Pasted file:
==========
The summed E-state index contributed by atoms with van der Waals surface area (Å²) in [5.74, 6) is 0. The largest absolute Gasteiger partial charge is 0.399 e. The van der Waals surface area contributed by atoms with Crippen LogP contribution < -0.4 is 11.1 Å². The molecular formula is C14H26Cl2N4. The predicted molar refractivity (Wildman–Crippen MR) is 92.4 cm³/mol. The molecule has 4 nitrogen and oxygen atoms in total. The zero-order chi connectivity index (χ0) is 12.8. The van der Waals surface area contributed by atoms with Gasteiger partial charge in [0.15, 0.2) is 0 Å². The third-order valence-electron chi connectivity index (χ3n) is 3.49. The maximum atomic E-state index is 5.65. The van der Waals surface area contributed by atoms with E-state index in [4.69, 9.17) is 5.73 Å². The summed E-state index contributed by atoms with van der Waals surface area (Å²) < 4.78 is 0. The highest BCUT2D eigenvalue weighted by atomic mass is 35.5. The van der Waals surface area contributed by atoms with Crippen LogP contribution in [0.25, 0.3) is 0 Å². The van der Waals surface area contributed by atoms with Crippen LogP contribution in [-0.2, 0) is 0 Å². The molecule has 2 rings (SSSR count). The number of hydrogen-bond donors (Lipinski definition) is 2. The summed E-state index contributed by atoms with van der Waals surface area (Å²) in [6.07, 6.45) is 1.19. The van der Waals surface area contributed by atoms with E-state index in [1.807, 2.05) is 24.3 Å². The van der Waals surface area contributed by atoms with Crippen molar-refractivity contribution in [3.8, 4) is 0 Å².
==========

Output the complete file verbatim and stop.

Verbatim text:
The summed E-state index contributed by atoms with van der Waals surface area (Å²) in [5.74, 6) is 0. The largest absolute Gasteiger partial charge is 0.399 e. The van der Waals surface area contributed by atoms with Crippen LogP contribution < -0.4 is 11.1 Å². The molecular formula is C14H26Cl2N4. The predicted molar refractivity (Wildman–Crippen MR) is 92.4 cm³/mol. The molecule has 4 nitrogen and oxygen atoms in total. The zero-order chi connectivity index (χ0) is 12.8. The van der Waals surface area contributed by atoms with Gasteiger partial charge in [0.15, 0.2) is 0 Å². The third-order valence-electron chi connectivity index (χ3n) is 3.49. The maximum atomic E-state index is 5.65. The van der Waals surface area contributed by atoms with E-state index in [4.69, 9.17) is 5.73 Å². The summed E-state index contributed by atoms with van der Waals surface area (Å²) < 4.78 is 0. The highest BCUT2D eigenvalue weighted by atomic mass is 35.5. The van der Waals surface area contributed by atoms with Crippen LogP contribution in [0.25, 0.3) is 0 Å². The van der Waals surface area contributed by atoms with Crippen LogP contribution in [-0.2, 0) is 0 Å². The molecule has 2 rings (SSSR count). The number of hydrogen-bond donors (Lipinski definition) is 2. The summed E-state index contributed by atoms with van der Waals surface area (Å²) in [6.07, 6.45) is 1.19. The van der Waals surface area contributed by atoms with E-state index in [1.807, 2.05) is 24.3 Å². The van der Waals surface area contributed by atoms with Crippen molar-refractivity contribution in [3.8, 4) is 0 Å².